2005 April 09 Saturday
Another Push Coming To Pass AgJobs Immigration Amnesty

Farmers want very cheap labor and Hispanics want an amnesty.

For several years now, Sen. Larry Craig has teamed up with Sen. Ted Kennedy to relentlessly push the AgJobs bill (the Agricultural Job Opportunity, Benefits, and Security Act, currently S. 359), which would grant amnesty to most illegal alien farmworkers, and their families (plus admit many, many more through a harmful “temporary” worker program). Estimates are that as many as three million illegals could take advantage of this amnesty.

...

Sen. Craig has said he intends to offer his amnesty as an amendment when the military spending bill is considered next week on the Senate floor. His hope is that if his amnesty is added to the Senate version of the bill it will be too difficult for pro-borders Republicans in the House to kill it when the two bodies meet to reconcile the different versions of the bill.

AgJobs lets illegals who work in agriculture to get amnesty. Of course you can bet that just about every illegal in the country would come forth claiming to have worked under the table in some tomato field for a few weeks (which is all that is required to get the amnesty - at least in the 2004 version of the bill).

Lots of agricultural lobbies are pushing for this bill.

Western Growers Association President Tom Nassif spoke with Peter Jennings last week on ABC World News Tonight to voice his support for the "AgJOBS bill," which would give legal status to some U.S. farmworkers.

Congress may be becoming more sensitive to and worried about anti-immigration sentiment. I noticed in articles about the AgJobs bill that the number of co-sponsors in the Senate are a lot lower than they were last year. Frank Gaffney thinks that many previous cosponsors of AgJobs will still be willing to vote for it this year.

Interestingly, Messrs. Craig and Kennedy have significantly fewer co-sponsors (43) on their legislation this year than in the last session of Congress (62). At this writing, it is unclear if many of those senators who no longer want to be publicly associated with this amnesty bill will nonetheless vote for it.

In fact, AgJobs had 63 Senate cosponsors in 2004 and 115 House cosponsors. Note that while in the Senate almost two thirds of the 100 members were cosponsors. But with 435 members in the House of Representatives the AgJobs consponsors in the House last year were slightly more than a third of the total membership.

Republican Party activists who want more restrictive immigration laws and real enforcement of immigration laws need to start requiring Congressional candidates to pass a litmus test on immigration.

Share |      By Randall Parker at 2005 April 09 12:03 PM  Immigration Politics


Comments
John S Bolton said at April 9, 2005 12:49 PM:

This is an attempted plundering operation against the net taxpayer. Power seekers want to force people to do what they don't want to do because it is not good for them; there is no power in getting people to do what they want to do. When opposition is neutralized by the castroite new left method of saying that anyone who doesn't want these people is racist; the limitations on such destructive power seeking are loosened. This explains the lemming stampede in such a direction. They see an opening for massive aggression and plunder and they rush towards it. Worse, there is also a motivation on the part of such power seekers, to push the country towards conflicts with a high likelihood of allowing for dictatorship to be installed.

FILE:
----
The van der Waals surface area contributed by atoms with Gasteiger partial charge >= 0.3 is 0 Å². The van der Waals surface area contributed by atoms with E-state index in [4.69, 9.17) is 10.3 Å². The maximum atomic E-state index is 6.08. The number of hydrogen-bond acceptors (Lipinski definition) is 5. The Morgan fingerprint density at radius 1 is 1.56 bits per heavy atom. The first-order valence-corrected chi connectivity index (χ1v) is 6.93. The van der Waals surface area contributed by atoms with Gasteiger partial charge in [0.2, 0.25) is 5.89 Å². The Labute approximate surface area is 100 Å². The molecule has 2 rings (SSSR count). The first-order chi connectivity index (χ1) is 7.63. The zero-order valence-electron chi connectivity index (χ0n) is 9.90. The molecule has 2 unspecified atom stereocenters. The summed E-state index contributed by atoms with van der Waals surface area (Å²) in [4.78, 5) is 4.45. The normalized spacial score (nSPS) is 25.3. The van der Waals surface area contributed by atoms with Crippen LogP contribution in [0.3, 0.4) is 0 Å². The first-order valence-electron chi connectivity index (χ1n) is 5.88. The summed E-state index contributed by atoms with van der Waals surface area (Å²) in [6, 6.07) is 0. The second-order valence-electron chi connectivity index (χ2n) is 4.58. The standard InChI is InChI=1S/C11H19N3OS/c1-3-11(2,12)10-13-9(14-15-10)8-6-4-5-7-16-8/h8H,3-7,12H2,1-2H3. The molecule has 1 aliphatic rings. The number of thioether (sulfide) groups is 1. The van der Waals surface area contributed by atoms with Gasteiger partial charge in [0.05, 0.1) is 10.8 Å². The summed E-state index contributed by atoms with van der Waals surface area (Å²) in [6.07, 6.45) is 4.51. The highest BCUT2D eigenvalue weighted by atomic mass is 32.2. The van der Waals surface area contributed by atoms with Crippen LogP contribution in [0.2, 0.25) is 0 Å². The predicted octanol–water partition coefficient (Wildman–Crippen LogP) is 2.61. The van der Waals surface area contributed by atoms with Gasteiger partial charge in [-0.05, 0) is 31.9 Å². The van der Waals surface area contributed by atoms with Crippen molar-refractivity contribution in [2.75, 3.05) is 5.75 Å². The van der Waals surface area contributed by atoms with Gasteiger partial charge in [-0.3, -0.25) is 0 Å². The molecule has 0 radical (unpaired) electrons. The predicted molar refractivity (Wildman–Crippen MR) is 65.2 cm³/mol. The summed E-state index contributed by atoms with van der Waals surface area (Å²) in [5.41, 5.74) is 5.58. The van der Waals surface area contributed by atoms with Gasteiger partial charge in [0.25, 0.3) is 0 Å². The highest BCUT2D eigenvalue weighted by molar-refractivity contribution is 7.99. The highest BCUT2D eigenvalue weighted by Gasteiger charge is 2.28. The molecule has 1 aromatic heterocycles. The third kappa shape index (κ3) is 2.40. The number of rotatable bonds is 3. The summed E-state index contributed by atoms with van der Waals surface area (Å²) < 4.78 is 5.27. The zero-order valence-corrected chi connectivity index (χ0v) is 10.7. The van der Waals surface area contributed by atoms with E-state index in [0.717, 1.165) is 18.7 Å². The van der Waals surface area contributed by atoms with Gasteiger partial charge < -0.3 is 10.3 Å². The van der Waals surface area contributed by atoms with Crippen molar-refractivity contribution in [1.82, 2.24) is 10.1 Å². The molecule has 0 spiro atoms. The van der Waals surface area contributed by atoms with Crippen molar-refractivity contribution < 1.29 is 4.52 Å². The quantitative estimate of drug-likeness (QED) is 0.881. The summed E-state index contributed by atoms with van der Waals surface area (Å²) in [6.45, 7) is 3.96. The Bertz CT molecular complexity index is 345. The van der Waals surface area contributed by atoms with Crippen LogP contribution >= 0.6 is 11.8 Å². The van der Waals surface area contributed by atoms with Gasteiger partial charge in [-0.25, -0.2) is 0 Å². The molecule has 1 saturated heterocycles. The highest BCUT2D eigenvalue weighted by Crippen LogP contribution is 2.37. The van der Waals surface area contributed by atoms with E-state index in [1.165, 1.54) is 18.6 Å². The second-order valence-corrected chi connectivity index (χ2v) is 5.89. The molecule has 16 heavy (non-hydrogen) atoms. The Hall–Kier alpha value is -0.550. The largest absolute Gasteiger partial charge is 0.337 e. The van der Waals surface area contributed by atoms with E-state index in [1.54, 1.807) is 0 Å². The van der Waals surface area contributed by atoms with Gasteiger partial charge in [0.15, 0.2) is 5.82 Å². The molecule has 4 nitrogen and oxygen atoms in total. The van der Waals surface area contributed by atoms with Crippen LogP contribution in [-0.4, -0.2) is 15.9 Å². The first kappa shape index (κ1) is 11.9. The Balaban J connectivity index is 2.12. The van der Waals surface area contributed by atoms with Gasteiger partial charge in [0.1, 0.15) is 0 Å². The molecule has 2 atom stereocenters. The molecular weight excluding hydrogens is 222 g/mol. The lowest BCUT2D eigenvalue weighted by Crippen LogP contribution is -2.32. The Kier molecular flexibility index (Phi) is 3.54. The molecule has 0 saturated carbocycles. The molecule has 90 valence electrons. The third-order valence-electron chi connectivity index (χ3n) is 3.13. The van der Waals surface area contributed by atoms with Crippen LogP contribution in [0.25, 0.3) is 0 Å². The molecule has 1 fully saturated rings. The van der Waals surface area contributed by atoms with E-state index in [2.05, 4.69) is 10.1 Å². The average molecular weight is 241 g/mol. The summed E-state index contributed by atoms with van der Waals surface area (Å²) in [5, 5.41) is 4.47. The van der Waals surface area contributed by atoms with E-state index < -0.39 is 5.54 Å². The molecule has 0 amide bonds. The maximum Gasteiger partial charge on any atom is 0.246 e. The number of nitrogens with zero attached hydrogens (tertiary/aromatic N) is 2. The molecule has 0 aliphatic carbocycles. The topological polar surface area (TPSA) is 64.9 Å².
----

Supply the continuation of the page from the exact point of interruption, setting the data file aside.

TangoMan said at April 9, 2005 12:50 PM:

Randall,

Take a look at the data in my post on the Comparative Advantage of the US. Notice the preponderance of agricultural SIC categories in which we maintain a trade surplus. Keep in mind all of the subsidies that flow into the sector and with cheap illegal labor we're looking at a whole other layer, and quite substantive at that, of subsidy which shifts the social costs of illegal labor onto other sectors of the economy. Those extra taxes are most likely making marginal industry sectors uncompetitive in the international marketplace.

Illegal farm workers are simply a tax on more productive sectors of the economy.

John S Bolton said at April 10, 2005 3:30 PM:

Low income immigrants( more than 80% of the cohorts of recent decades ) are indeed a drag on the economy, not only through their net public subsidy, but also by holding expenditures to a less productive pattern. If the less productive businesses, including agriculture in particular, were allowed to fold for lack of cheap enough labor; expenditures would be diverted into more productive lines of business, building up the overall efficiency of the economy. Delaying this replacement process is much like the effect of protectionism for some backward industries with political influence; the overall productivity of the society is held back. Irrigation agriculture is a gruesomely egregious instance of resources held by immigration to stunningly low productivity uses. Diversion of water from such uses could allow for many times the output per unit of the resource to be diverted. A tiny clique of socialistic landowners corrupts the politics with an ad hominem mockery of rational argumentation; by saying that only nazis would want to lower the number of low income immigrants going into labor intensive agriculture. They need a lot of help from a leftist professoriate and from power seeking officials, to put this over, though. officials need the largest possible population of helpless clients on public subsidy; the professoriate needs to nurse its dreams of totalitarian theory being applied.


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